The image comes from a 1956 Nestle, a chocolate maker, sticker album. 'Maravillas del Universo', serie 1. Chapter has 3 pages, and is entitled: 'The sound barrier', signed by the woman test pilot: Jacqueline Cochran. It indicates it's a Lippisch L-13, but it's not, Lippisch L-13 was a rearwards swept Delta design, with a thick Vertical Fin that included the pilot's cabin, it was tested as a glider. Final version had to use a Ramjet, fueled by burning coal in a rotating basket. YouTube video link.
Alexander Lippisch did develop a similar-looking wind tunnel model, see photo. According to his Errinerungen (memoirs), Page 218, this was in 1943 and it was tested in 1944. Dan Sharp; Secret Projects of the Luftwaffe: Vol. 1 Jet Fighters 1939-1945 (Mortons 2020) shows a couple of photos on Page 219 and says that it marked the start of his delta-winged P.12/P.13 project, including the DM-1 glider which was actually built and flown. But this early wind tunnel model had only a thin central spine, with no cockpit and, like all his delta aeroplanes, was designed to fly apex foremost.
The illustration on the sticker or card is, as you note, back to front. Consequently its supersonic performance would be appalling. It is probably based on a photo of the model, with its identification based on remarks about the P.13 (or Projekt 13), but is otherwise total fantasy. Presumably there is no suggestion that the author of the article actually flew it.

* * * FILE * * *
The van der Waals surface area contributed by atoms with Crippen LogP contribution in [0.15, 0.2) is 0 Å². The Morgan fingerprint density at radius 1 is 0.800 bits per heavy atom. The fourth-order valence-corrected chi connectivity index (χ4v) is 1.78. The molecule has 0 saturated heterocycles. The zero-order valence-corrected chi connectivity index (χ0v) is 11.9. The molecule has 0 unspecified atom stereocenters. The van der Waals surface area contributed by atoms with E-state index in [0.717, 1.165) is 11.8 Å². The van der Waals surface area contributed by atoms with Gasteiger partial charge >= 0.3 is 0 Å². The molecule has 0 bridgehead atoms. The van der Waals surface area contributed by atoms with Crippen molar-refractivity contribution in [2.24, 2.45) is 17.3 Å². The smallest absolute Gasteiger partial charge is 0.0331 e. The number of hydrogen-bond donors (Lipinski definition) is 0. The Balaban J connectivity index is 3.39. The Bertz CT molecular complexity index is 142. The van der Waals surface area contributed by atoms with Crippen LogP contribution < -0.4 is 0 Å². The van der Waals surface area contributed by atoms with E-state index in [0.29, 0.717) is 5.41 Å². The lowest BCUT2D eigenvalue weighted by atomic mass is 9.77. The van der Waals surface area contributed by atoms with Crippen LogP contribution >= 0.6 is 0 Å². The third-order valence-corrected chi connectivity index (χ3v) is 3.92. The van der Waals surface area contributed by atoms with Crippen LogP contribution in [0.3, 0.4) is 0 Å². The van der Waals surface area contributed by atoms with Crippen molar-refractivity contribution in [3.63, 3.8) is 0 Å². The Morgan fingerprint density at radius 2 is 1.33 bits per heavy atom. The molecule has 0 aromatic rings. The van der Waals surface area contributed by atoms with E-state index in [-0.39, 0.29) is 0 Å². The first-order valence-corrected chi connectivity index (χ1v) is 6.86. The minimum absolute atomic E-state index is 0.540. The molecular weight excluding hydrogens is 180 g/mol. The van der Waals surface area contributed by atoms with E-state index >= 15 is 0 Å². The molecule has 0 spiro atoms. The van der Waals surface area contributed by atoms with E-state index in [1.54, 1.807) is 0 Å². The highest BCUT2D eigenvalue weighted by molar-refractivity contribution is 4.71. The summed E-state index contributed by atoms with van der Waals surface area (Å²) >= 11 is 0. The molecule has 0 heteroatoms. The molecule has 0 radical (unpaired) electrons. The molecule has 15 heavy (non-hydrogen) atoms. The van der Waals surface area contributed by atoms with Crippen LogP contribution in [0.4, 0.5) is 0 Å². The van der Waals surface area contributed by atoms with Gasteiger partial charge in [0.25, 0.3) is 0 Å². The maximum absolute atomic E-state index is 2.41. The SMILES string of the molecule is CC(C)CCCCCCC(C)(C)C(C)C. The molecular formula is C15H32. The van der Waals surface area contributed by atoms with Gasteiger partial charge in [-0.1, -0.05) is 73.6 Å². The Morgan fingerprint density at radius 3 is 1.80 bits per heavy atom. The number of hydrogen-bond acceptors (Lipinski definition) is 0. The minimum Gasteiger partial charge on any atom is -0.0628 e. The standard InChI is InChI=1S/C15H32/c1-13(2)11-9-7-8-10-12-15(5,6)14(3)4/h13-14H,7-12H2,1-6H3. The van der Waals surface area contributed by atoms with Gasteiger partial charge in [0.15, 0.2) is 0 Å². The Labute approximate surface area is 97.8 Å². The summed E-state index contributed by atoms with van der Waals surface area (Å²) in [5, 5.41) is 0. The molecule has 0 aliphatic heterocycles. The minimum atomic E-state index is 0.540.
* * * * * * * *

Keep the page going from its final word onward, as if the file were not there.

According to the air force via wayback machine Jacqueline "Jackie" Cochran born Bessie Lee Pittman was the first woman to break the sound barrier in an F-86 Sabre Jet in 1953. Cochran retired from the Reserve in 1970 as a colonel. She received numerous awards, including a Legion of Merit.
The Lippisch aircraft was designed in late 1944 and never built.
This is a case of mixed up facts.